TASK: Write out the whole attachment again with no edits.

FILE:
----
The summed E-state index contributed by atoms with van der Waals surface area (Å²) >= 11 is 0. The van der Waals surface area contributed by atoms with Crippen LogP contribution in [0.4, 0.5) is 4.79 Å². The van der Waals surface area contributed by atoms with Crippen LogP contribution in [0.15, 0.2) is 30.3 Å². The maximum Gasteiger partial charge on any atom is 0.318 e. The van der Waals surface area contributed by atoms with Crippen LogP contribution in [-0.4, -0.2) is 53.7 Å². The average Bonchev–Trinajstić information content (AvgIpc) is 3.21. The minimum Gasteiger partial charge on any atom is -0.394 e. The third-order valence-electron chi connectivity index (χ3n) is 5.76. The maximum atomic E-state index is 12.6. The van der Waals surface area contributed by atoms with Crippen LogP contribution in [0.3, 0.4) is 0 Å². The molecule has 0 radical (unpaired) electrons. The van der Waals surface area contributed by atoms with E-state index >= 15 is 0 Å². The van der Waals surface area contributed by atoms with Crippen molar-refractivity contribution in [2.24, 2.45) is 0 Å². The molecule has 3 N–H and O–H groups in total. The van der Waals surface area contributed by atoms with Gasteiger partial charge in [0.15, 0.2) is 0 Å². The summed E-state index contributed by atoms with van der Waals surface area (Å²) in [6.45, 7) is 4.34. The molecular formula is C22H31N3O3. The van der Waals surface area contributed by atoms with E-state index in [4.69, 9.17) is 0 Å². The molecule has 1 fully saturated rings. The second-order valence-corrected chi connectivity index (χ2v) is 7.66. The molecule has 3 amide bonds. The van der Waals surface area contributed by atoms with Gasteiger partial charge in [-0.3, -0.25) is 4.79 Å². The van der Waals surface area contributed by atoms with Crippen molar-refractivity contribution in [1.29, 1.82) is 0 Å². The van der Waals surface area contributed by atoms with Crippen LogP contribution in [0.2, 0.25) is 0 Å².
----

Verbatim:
The summed E-state index contributed by atoms with van der Waals surface area (Å²) >= 11 is 0. The van der Waals surface area contributed by atoms with Crippen LogP contribution in [0.4, 0.5) is 4.79 Å². The van der Waals surface area contributed by atoms with Crippen LogP contribution in [0.15, 0.2) is 30.3 Å². The maximum Gasteiger partial charge on any atom is 0.318 e. The van der Waals surface area contributed by atoms with Crippen LogP contribution in [-0.4, -0.2) is 53.7 Å². The average Bonchev–Trinajstić information content (AvgIpc) is 3.21. The minimum Gasteiger partial charge on any atom is -0.394 e. The third-order valence-electron chi connectivity index (χ3n) is 5.76. The maximum atomic E-state index is 12.6. The van der Waals surface area contributed by atoms with Crippen LogP contribution in [0.3, 0.4) is 0 Å². The molecule has 0 radical (unpaired) electrons. The van der Waals surface area contributed by atoms with E-state index >= 15 is 0 Å². The van der Waals surface area contributed by atoms with Crippen molar-refractivity contribution in [2.24, 2.45) is 0 Å². The molecule has 3 N–H and O–H groups in total. The van der Waals surface area contributed by atoms with Gasteiger partial charge in [0.15, 0.2) is 0 Å². The summed E-state index contributed by atoms with van der Waals surface area (Å²) in [6.45, 7) is 4.34. The molecular formula is C22H31N3O3. The van der Waals surface area contributed by atoms with E-state index in [4.69, 9.17) is 0 Å². The molecule has 1 fully saturated rings. The second-order valence-corrected chi connectivity index (χ2v) is 7.66. The molecule has 3 amide bonds. The van der Waals surface area contributed by atoms with Gasteiger partial charge in [-0.3, -0.25) is 4.79 Å². The van der Waals surface area contributed by atoms with Crippen molar-refractivity contribution in [1.29, 1.82) is 0 Å². The van der Waals surface area contributed by atoms with Crippen LogP contribution in [0.2, 0.25) is 0 Å².